Weak CRC allows RC4 encrypted SSH1 packets to be modified without notice
Vulnerability Note VU#25309
Original Release Date: 2001-01-18 | Last Revised: 2002-03-05
There is an information integrity vulnerability in the SSH1 protocol that allows RC4 encrypted packets to be modified without notice.
Client has requested RC4 and server supports it. Compression is disabled.
When using the RC4 stream cipher, SSH1 uses a cyclic redundancy check (CRC) algorithm to perform an integrity check on incoming packets. Because the CRC checksum can be modified, an attacker can intercept an SSH packet, modify its contents, then modify the CRC to match. When the packet is then retransmitted from the attacker to the victim, the CRC integrity check will pass. This means that the attacker can make arbitrary modifications to the packet and the victim will be unable to detect them. This vulnerability results from the fact that CRC is not intended for cryptographic integrity checks. As a result, the CRC algorithm does not contain any security measures to prevent tampering with the checksum.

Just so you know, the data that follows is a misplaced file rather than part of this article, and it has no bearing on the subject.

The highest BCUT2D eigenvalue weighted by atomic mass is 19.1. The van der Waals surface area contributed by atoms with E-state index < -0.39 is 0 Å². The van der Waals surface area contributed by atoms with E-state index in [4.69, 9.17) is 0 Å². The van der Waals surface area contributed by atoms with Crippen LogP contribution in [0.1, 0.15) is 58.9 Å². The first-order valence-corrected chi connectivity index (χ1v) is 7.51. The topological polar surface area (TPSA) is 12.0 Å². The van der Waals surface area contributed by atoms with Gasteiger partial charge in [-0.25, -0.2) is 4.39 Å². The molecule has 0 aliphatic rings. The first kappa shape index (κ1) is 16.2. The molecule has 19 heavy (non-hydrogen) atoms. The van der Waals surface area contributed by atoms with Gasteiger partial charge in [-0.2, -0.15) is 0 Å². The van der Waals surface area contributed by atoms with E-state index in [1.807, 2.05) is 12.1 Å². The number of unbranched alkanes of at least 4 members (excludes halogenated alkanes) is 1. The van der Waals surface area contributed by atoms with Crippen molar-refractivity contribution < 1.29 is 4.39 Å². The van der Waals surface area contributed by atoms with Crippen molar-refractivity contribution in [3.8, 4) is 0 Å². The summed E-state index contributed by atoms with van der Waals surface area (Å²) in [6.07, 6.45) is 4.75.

To exploit this vulnerability, an attacker must:
Take a SSH packet of the form P | C, where P is the packet data and C is the CRC checksum for that packet.
Create a mask M, which contains the bits in P that you want to toggle.
Calculate the CRC for M and call it C'.
Use XOR to create the following packet: P XOR M | C XOR C'
Send the modified packet to the victim in place of the original packet.
Because the CRC has been modified to account for the "addition" of M, the CRC integrity check on the victim's SSH client will pass.
Attackers can modify or logically delete arbitrary SSH packets.
SSH Secure Communications recommends disabling RC4 in SSH1 or upgrading to SSH2.